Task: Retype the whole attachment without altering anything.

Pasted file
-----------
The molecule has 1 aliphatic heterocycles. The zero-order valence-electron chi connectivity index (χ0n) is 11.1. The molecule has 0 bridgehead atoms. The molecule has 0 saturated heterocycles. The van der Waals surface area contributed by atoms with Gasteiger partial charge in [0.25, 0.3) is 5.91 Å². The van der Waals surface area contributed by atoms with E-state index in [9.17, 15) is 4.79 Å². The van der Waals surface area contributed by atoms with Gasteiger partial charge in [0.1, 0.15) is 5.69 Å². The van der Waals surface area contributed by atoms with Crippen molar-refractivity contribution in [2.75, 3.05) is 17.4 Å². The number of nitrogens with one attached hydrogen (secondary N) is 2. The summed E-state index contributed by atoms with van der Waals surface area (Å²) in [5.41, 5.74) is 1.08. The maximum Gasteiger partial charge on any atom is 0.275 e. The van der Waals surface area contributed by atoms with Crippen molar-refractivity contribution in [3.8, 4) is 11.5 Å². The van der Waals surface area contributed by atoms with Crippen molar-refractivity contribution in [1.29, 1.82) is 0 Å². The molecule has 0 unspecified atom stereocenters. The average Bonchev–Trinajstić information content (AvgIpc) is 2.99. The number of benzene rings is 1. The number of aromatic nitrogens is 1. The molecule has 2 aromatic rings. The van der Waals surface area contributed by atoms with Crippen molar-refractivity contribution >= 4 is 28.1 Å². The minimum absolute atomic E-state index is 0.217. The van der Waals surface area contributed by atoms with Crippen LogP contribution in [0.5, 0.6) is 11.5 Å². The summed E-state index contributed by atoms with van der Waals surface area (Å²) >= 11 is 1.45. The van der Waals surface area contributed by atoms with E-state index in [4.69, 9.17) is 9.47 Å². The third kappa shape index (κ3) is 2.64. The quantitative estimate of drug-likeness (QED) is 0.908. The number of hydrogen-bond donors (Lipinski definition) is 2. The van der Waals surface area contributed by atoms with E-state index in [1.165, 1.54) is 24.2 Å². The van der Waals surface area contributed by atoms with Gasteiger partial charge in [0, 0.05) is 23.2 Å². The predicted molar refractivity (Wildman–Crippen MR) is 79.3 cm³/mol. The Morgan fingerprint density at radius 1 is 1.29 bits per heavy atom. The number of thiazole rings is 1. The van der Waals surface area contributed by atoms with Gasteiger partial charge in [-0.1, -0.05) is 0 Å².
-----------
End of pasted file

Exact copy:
The molecule has 1 aliphatic heterocycles. The zero-order valence-electron chi connectivity index (χ0n) is 11.1. The molecule has 0 bridgehead atoms. The molecule has 0 saturated heterocycles. The van der Waals surface area contributed by atoms with Gasteiger partial charge in [0.25, 0.3) is 5.91 Å². The van der Waals surface area contributed by atoms with E-state index in [9.17, 15) is 4.79 Å². The van der Waals surface area contributed by atoms with Gasteiger partial charge in [0.1, 0.15) is 5.69 Å². The van der Waals surface area contributed by atoms with Crippen molar-refractivity contribution in [2.75, 3.05) is 17.4 Å². The number of nitrogens with one attached hydrogen (secondary N) is 2. The summed E-state index contributed by atoms with van der Waals surface area (Å²) in [5.41, 5.74) is 1.08. The maximum Gasteiger partial charge on any atom is 0.275 e. The van der Waals surface area contributed by atoms with Crippen molar-refractivity contribution in [3.8, 4) is 11.5 Å². The van der Waals surface area contributed by atoms with Crippen molar-refractivity contribution in [1.29, 1.82) is 0 Å². The molecule has 0 unspecified atom stereocenters. The average Bonchev–Trinajstić information content (AvgIpc) is 2.99. The number of benzene rings is 1. The number of aromatic nitrogens is 1. The molecule has 2 aromatic rings. The van der Waals surface area contributed by atoms with Crippen molar-refractivity contribution >= 4 is 28.1 Å². The minimum absolute atomic E-state index is 0.217. The van der Waals surface area contributed by atoms with Crippen LogP contribution in [0.5, 0.6) is 11.5 Å². The summed E-state index contributed by atoms with van der Waals surface area (Å²) >= 11 is 1.45. The van der Waals surface area contributed by atoms with E-state index in [4.69, 9.17) is 9.47 Å². The third kappa shape index (κ3) is 2.64. The quantitative estimate of drug-likeness (QED) is 0.908. The number of hydrogen-bond donors (Lipinski definition) is 2. The van der Waals surface area contributed by atoms with E-state index in [1.165, 1.54) is 24.2 Å². The van der Waals surface area contributed by atoms with Gasteiger partial charge in [0, 0.05) is 23.2 Å². The predicted molar refractivity (Wildman–Crippen MR) is 79.3 cm³/mol. The Morgan fingerprint density at radius 1 is 1.29 bits per heavy atom. The number of thiazole rings is 1. The van der Waals surface area contributed by atoms with Gasteiger partial charge in [-0.1, -0.05) is 0 Å².